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  1. #31
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    Quote Originally Posted by Derpamix View Post
    This is typically why we store fat as energy, as it's much more dense, oxidizes slower, and is too complex and burdening to use as a main source of energy.
    I don't really see the connection between the first half of the sentence and the words I highlighted. Isn't it your opinion only ? After millions of years of evolution, if stored fat was so burdening and too complex to oxidize, why bother keeping this mechanism ? I think personally that it is great to have 2 sources of energy: one for slow pace activities and one for rapid bursts / fast action. There is a reason why we have only a limited storage capacity of glycogen ...

  2. #32
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    Quote Originally Posted by dkJames View Post
    I don't really see the connection between the first half of the sentence and the words I highlighted. Isn't it your opinion only ? After millions of years of evolution, if stored fat was so burdening and too complex to oxidize, why bother keeping this mechanism ? I think personally that it is great to have 2 sources of energy: one for slow pace activities and one for rapid bursts / fast action. There is a reason why we have only a limited storage capacity of glycogen ...
    I was just inferring based on the fact it will always, in normal context, choose to oxidize glucose above fat. Since it's my inference, I guess you can say it's my opinion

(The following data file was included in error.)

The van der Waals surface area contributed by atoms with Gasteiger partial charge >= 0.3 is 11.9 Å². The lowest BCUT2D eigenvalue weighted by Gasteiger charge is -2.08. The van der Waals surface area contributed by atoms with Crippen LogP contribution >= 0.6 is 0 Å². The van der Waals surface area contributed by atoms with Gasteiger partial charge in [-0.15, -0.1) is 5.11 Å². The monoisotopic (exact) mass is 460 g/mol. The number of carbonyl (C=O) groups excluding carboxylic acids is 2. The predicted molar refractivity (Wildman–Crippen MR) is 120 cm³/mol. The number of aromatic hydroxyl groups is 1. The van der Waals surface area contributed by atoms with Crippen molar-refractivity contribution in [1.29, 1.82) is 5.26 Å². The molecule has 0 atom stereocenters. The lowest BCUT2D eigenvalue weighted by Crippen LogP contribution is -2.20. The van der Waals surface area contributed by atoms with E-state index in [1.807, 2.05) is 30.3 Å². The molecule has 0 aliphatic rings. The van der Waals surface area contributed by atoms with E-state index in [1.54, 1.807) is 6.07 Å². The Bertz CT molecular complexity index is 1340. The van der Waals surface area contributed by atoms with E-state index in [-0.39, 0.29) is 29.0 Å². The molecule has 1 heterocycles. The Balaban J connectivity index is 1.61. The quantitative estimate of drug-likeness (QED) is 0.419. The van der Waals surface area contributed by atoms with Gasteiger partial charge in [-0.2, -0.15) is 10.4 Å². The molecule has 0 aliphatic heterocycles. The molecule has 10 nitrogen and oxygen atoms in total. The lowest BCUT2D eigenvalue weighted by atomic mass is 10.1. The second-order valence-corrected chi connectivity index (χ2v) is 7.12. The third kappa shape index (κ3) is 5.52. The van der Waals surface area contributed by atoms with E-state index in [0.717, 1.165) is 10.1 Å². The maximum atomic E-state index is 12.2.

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  3. #33
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    Quote Originally Posted by Derpamix View Post
    I was just inferring based on the fact it will always, in normal context, choose to oxidize glucose above fat. Since it's my inference, I guess you can say it's my opinion
    Not so ... when your insulin level has returned to baseline, you oxidize free fatty acids released from your fat cells. That's what happens when you sleep and i.e. if you skip breakfast and lunch. Glucose will be used no doubt (stored right away after a meal and converted to glyco), if you actively use your muscles and glycogen is available. But otherwise, when you are not busy digesting and are not engaged in heavy workouts, fat is used. So what is exactly the "normal context" again ?

  4. #34
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    Quote Originally Posted by Derpamix View Post
    What are you talking about? -_- Bananas brown because they oxidize faster as referenced in my equation above. It has nothing to do with VLC. And bread is already oxidized. It was just about the equation and compositions.

    Seriously, why are you cherry picking useless abstracts when I'm not even addressing you?
    Snippy, snippy. I was merely pointing out the irrelevance of the browning banana an the counter to anything having to do with health or diet.

    Quote Originally Posted by dkJames View Post
    I don't really see the connection between the first half of the sentence and the words I highlighted. Isn't it your opinion only ? After millions of years of evolution, if stored fat was so burdening and too complex to oxidize, why bother keeping this mechanism ? I think personally that it is great to have 2 sources of energy: one for slow pace activities and one for rapid bursts / fast action. There is a reason why we have only a limited storage capacity of glycogen ...
    Exactly. Metabolic flexibility is a good thing.

    Quote Originally Posted by Derpamix View Post
    I was just inferring based on the fact it will always, in normal context, choose to oxidize glucose above fat. Since it's my inference, I guess you can say it's my opinion
    It "chooses" to burn the thing that is the most toxic first. This is why alcohol gets burned first, then excess glucose, then fats. This does not indicate a "preference" for glucose, merely that at high glucose levels in the blood you will die. The body is just protecting itself.